Coming in slightly under the 50 percent threshold, Lula performed largely as national polls expected. Bolsonaro, however, vastly overperformed, signaling that many candidates that had once considered third options ultimately broke for Bolsonaro. Polls last week, and consistently throughout the year, showed Lula with a commanding lead. A poll published last week by the firms Ipespe and Abrapel found 46 percent of eligible Brazilians supported Lula, slightly below the results on Sunday, but only 35 percent proclaimed support for Bolsonaro.
The regional breakdowns showed significant gains for Bolsonaro in multiple key urban regions, where local governors imposed coronavirus lockdowns against Bolsonaro’s loud protests. Last week, the polling firm IPEC published surveys from every state. IPEC found that, in Amazonas state, for example — deep in the northwest of the country — Lula was expected to receive 43 percent of the vote compared to Bolsonaro’s 36 percent. With 99 percent of votes counted, Lula overperformed by six points, but Bolsonaro received 43 percent of the vote, seven points higher than expected.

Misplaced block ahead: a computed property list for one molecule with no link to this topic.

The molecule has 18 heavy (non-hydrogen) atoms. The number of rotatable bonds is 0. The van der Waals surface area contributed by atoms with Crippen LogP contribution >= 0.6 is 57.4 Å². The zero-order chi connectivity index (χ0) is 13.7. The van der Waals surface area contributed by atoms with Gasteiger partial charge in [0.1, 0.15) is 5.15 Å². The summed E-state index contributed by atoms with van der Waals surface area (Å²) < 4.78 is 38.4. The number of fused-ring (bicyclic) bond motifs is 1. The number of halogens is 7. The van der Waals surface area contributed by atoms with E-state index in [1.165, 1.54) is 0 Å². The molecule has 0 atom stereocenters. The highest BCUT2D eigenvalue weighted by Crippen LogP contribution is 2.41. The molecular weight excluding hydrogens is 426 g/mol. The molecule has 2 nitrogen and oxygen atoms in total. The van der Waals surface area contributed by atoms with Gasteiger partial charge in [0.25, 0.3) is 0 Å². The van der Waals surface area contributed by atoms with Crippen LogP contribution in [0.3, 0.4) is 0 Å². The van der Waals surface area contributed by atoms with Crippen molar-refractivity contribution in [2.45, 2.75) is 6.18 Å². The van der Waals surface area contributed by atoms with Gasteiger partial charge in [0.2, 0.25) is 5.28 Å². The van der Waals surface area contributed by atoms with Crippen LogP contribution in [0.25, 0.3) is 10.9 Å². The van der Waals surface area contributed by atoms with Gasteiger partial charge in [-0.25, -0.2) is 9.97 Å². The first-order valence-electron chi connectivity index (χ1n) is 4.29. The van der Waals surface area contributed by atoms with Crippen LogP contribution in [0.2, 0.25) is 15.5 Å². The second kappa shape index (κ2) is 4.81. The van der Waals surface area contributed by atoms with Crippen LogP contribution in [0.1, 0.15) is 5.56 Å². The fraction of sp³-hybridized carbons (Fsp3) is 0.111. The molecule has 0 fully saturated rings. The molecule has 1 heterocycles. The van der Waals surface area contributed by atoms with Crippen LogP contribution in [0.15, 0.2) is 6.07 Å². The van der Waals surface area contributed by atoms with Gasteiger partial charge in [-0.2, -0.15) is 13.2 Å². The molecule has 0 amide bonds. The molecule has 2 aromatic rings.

In Minas Gerais, the IPEC poll found 31 percent support for Bolsonaro; he received 44 percent of the vote in actuality.
In the states home to the two largest cities in the country, Sao Paulo and Rio de Janeiro, Bolsonaro defeated Lula despite the IPEC poll finding Lula in the lead. Ipec predicted that Lula would receive 43 percent of the vote compared to Bolsonaro’s 33 percent; in reality, Bolsonaro received about 48 percent of the vote compared to Lula’s 41 percent.
In Rio de Janeiro, IPEC found Lula with a 41-to-36-percent lead; Bolsonaro swept over half the votes, 51 percent, in that state compared to 41 percent for Lula.